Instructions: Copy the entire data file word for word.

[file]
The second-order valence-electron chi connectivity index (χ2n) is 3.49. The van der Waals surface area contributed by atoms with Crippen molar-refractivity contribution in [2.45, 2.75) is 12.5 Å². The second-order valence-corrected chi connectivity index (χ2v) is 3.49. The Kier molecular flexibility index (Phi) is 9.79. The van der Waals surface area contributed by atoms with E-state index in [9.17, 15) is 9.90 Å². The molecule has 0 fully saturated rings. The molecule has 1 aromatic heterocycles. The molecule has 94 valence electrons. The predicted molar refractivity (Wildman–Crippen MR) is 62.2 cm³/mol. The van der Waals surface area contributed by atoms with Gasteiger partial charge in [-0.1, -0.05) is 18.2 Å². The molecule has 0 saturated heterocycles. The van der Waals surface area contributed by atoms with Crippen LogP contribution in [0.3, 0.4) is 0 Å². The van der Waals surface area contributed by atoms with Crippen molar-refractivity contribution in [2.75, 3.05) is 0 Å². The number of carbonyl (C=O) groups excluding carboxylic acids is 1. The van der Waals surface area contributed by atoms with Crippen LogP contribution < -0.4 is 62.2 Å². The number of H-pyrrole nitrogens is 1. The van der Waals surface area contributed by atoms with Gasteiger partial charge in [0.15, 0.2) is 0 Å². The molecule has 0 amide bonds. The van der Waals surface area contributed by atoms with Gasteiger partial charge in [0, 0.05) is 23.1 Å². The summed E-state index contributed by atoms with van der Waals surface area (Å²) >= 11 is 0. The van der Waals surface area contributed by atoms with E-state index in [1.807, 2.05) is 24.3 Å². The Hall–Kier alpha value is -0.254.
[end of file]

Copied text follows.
The second-order valence-electron chi connectivity index (χ2n) is 3.49. The van der Waals surface area contributed by atoms with Crippen molar-refractivity contribution in [2.45, 2.75) is 12.5 Å². The second-order valence-corrected chi connectivity index (χ2v) is 3.49. The Kier molecular flexibility index (Phi) is 9.79. The van der Waals surface area contributed by atoms with E-state index in [9.17, 15) is 9.90 Å². The molecule has 0 fully saturated rings. The molecule has 1 aromatic heterocycles. The molecule has 94 valence electrons. The predicted molar refractivity (Wildman–Crippen MR) is 62.2 cm³/mol. The van der Waals surface area contributed by atoms with Gasteiger partial charge in [-0.1, -0.05) is 18.2 Å². The molecule has 0 saturated heterocycles. The van der Waals surface area contributed by atoms with Crippen LogP contribution in [0.3, 0.4) is 0 Å². The van der Waals surface area contributed by atoms with Crippen molar-refractivity contribution in [2.75, 3.05) is 0 Å². The number of carbonyl (C=O) groups excluding carboxylic acids is 1. The van der Waals surface area contributed by atoms with Crippen LogP contribution < -0.4 is 62.2 Å². The number of H-pyrrole nitrogens is 1. The van der Waals surface area contributed by atoms with Gasteiger partial charge in [0.15, 0.2) is 0 Å². The molecule has 0 amide bonds. The van der Waals surface area contributed by atoms with Gasteiger partial charge in [0, 0.05) is 23.1 Å². The summed E-state index contributed by atoms with van der Waals surface area (Å²) >= 11 is 0. The van der Waals surface area contributed by atoms with E-state index in [1.807, 2.05) is 24.3 Å². The Hall–Kier alpha value is -0.254.